Crisis to Opportunity: The Best Time to Reboot a Culture
It ends with a mass exodus. It begins with key talent frustrated with lack of support being lured to greener pastures. The mounting turnover consumes too much of leadership’s time and attention. The team soon spirals to survival mode where tasks related to mission and vision become low priorities. All effort is focused on urgent recruitment, just-in-time training, and plugging holes. Although painful, it’s perfect timing to reboot the culture.
Not every team enjoys the rare pleasure of moving from good to great and becoming a magnet for the world’s best talent. These lucky few organizations spend countless hours chipping away at the aspects of their organizations that threaten to erode employee and client satisfaction. They know the job is never complete and operate in a continuous improvement mode.
Most teams, on the other hand, go through more onerous cycles of loss and change. Workplace energy is depleted. Factions develop. There is disagreement on vision and goals. An undercurrent of disrespect undermines trust. Accountability slips. Teammates are afraid to serve up innovative ideas. Eventually, the landslide begins. Someone has had enough and abruptly departs. The bold move is contagious and everyone starts thinking about other career options.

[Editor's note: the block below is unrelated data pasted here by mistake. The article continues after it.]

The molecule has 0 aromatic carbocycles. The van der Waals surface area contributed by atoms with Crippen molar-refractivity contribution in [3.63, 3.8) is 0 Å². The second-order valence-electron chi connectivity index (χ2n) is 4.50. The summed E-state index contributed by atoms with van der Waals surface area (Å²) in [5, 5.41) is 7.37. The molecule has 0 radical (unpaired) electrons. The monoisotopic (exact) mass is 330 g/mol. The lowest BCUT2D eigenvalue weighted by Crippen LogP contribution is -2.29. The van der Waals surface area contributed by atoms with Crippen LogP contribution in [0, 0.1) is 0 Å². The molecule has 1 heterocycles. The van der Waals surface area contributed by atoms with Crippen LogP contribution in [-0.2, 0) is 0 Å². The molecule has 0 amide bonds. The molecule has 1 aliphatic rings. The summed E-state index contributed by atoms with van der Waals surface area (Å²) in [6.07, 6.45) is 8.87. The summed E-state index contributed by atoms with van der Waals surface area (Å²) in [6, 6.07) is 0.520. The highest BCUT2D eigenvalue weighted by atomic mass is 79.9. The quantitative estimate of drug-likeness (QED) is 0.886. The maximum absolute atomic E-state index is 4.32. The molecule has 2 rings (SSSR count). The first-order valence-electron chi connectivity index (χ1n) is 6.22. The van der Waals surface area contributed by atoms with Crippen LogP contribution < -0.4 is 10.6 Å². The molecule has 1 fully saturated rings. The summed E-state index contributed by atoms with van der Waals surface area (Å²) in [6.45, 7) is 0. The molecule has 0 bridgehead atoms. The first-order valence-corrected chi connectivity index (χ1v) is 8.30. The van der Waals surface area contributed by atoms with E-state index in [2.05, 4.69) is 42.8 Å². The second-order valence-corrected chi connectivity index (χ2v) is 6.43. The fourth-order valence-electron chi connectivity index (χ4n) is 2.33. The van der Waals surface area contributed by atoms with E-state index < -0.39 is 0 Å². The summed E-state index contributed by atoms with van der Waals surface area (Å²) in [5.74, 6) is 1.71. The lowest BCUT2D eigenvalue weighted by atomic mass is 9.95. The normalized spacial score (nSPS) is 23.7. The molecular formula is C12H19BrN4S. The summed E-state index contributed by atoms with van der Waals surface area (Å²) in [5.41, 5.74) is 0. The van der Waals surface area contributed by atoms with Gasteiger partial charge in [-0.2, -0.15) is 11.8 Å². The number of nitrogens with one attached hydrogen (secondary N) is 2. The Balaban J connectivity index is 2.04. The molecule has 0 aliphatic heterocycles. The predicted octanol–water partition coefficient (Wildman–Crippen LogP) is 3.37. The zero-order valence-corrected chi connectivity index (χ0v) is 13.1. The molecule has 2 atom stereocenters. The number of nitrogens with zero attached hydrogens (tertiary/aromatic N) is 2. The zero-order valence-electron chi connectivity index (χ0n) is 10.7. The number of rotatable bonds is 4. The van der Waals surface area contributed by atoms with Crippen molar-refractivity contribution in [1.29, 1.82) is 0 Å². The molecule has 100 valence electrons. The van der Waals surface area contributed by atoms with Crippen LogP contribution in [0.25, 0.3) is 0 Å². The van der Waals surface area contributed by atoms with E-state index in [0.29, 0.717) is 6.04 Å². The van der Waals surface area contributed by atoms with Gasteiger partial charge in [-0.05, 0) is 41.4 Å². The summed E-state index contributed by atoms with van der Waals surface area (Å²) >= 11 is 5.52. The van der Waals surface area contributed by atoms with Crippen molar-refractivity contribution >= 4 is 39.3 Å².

Here lies the threshold of opportunity. While inertia and momentum virtually guarantee the team will enter a new cycle just like the old one, courageous leaders call “time-out” and rethink direction. The path is arduous but the steps are clear:
- Name the pain. Diagnose the symptoms and acknowledge the team’s sickness.
- Decide whether to stay stuck or move forward. Those who prefer to stay stuck should respectfully excuse themselves from the team.
- Garner consensus alignment with a refreshed statement of mission, values, and vision.
- Make an accountability pact where everyone agrees to assist each other in staying true to the desired future workplace norms.
- Use every interaction as an opportunity to strengthen the culture moving forward. Missed opportunities, by default, weaken the team.
Like most change, the situation needs to become intolerable before it is painful enough to spark transformation. Until that moment, it’s easier to normalize the discomfort and find a sympathetic ear to complain. Commiserating generates energy, albeit negative. Once the team is finished trumpeting to the world how awful the situation has become, healthy actions can begin.